First of all, Pat Metheny assumes the roll of McCoy Tyner as the accompanist. This is an unsusal setting for the guitarist, but he does an amazing job of laying back, although almost too much at times. Tyner was agressive and intense while staying out of the way of Coltrane. I read a review saying that Metheny was wrong for spraying his "Cheeze Whiz" guitar synth sound all over this record. I felt I had to respond. The effects (which were used sparingly) allow the sound of Metheny's guitar to match the intensity of Garrett's tone, and I fell it works beautifully. Metheny also plays his 42-string Pikasso guitar, adding to the creativity. Garrett hired Pat Metheny for a reason: because he's freaking PAT METHENY man! No one else could have done as good a job, and the use of guitar over piano forced innovation onto the quartet.

The rest of the quartet holds it down as well. Rodney Whitaker (bass) is just the rock of the whole group. He lays an amazing foundation for improvisation. I really like listening to Brian Blade's playing on the record as well because he's still getting to where he is now (check out Directions in Music...) but he's well on his way. I also think that its cool how he dropped a beat coming out of a fill into the head on Countdown. Its not cool that he messed up so much as it is that they didn't go all 'digital' and fix it. They keep it totally real on this album, and its definitely worth checking out.
5 of 5 people found the following review helpful
5.0 out of 5 stars Worth it for Metheny 13 Mar 2000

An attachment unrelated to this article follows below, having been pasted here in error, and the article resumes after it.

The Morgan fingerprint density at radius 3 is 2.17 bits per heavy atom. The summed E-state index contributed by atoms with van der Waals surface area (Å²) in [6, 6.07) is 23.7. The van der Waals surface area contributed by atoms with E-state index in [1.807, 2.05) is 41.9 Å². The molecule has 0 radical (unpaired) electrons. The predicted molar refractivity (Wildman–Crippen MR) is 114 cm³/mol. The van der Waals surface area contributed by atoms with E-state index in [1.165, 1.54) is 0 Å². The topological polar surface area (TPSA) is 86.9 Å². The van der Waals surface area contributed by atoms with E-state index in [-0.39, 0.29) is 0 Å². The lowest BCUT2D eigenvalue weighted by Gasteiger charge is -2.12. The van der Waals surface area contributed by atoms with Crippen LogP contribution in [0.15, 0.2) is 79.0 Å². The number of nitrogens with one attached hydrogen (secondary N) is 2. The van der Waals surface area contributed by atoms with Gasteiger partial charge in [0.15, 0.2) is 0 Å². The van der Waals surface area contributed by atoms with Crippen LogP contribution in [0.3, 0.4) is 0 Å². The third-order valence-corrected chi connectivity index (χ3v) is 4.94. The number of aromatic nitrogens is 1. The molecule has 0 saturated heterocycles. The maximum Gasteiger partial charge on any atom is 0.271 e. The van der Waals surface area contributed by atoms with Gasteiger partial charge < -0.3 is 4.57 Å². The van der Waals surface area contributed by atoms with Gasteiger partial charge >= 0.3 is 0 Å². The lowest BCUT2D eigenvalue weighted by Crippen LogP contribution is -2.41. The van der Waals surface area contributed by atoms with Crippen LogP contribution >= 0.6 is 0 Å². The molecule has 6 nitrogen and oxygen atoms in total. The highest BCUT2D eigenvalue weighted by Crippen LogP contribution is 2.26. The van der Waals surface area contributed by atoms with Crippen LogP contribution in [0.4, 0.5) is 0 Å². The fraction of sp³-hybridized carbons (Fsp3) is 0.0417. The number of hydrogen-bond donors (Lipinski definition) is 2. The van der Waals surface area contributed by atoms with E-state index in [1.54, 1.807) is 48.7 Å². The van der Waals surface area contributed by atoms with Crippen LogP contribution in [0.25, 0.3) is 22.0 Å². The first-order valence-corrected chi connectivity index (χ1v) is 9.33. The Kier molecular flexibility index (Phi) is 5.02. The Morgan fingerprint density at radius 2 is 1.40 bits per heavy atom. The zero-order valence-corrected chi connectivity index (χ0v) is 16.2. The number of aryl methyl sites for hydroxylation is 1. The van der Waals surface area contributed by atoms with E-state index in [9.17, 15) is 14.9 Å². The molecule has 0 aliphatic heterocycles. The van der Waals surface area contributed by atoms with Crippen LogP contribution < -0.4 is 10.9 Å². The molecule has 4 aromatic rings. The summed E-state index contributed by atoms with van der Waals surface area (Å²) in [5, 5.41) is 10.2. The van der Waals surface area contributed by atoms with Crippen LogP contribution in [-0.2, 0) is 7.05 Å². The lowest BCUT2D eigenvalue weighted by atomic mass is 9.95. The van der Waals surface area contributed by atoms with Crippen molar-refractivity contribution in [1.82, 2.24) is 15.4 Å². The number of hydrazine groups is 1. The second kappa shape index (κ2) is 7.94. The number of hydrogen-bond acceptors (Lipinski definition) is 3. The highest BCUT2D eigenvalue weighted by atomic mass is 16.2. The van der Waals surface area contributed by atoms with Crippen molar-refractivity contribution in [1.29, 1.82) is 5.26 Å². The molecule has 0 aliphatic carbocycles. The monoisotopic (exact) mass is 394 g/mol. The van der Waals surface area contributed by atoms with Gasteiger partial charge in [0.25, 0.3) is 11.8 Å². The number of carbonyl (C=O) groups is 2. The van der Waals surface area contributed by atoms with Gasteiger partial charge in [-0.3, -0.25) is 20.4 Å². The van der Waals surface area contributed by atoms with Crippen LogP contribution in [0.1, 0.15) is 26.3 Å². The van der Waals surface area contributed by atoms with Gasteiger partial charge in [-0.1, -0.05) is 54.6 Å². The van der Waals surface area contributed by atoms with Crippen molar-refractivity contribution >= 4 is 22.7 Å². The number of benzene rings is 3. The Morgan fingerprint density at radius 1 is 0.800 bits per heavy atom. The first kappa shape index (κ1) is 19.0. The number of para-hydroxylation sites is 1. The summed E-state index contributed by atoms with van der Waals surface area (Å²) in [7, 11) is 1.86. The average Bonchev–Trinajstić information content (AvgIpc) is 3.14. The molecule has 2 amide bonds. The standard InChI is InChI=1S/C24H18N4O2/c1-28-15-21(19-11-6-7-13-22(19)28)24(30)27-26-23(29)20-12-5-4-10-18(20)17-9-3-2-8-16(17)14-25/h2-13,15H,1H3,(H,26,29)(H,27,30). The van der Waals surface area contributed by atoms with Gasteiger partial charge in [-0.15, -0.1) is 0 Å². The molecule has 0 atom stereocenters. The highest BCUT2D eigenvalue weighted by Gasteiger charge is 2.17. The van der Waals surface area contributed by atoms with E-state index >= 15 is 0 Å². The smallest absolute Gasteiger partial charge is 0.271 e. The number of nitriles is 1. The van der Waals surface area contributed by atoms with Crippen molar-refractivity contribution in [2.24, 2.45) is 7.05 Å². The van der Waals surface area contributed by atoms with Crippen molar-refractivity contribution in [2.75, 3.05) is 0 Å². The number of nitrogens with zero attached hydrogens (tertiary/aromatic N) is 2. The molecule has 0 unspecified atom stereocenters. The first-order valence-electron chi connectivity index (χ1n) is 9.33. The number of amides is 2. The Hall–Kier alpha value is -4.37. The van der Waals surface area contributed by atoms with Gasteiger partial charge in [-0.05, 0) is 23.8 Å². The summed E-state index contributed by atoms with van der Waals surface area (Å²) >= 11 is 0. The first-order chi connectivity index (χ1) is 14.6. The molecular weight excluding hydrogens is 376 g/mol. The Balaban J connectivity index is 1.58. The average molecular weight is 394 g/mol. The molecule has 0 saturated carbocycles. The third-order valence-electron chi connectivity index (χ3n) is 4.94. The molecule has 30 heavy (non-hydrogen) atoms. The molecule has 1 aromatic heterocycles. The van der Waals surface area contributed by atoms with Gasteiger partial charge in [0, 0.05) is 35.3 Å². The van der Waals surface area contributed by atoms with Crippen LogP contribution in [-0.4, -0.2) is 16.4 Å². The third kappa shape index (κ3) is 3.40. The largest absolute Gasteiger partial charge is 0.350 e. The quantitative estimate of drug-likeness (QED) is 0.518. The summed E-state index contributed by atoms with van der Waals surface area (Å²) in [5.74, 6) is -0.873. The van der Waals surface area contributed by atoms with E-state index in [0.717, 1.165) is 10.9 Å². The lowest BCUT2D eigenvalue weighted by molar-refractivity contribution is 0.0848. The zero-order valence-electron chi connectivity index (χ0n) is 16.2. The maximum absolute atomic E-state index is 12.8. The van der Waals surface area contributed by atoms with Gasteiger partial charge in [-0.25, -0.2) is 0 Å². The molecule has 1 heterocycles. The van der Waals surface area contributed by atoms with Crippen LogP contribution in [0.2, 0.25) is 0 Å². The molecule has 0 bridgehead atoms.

By A Customer - Published on Amazon.com
Format:Audio CD
Any self respecting saxophone player attempting to address the music of John Coltrane has to be either a very brave soul, a total egomaniac or crazy. It seems that for the most part, Garrett fits into the brave soul category. There are times he almost transcends the material to find things of his own in this most familiar of saxophone based music. But the real genius here is guitarist Pat Metheny, who track after track finds a way to deal with Trane's music entirely on his own terms. Not one *lick* here, just pure melodic and rhythmic invention. And his comping throughout the record finds a way to suggest a Tyner like vibe without bludgeoning Garrett with needless harmonic information. The rhythm section is functional but one has to wish that a stronger bass player like Dave Holland had been there. Also, it would have been fantastic to have the actual Elvin Jones there since he is still around and playing as good as ever. In the end, Garrett impresses with his technique, but for the soul and spirit of creativity that the name John Coltrane invokes, this is Metheny's record; especially on the tracks Lonnie's Lament and the collective improv that ends the record.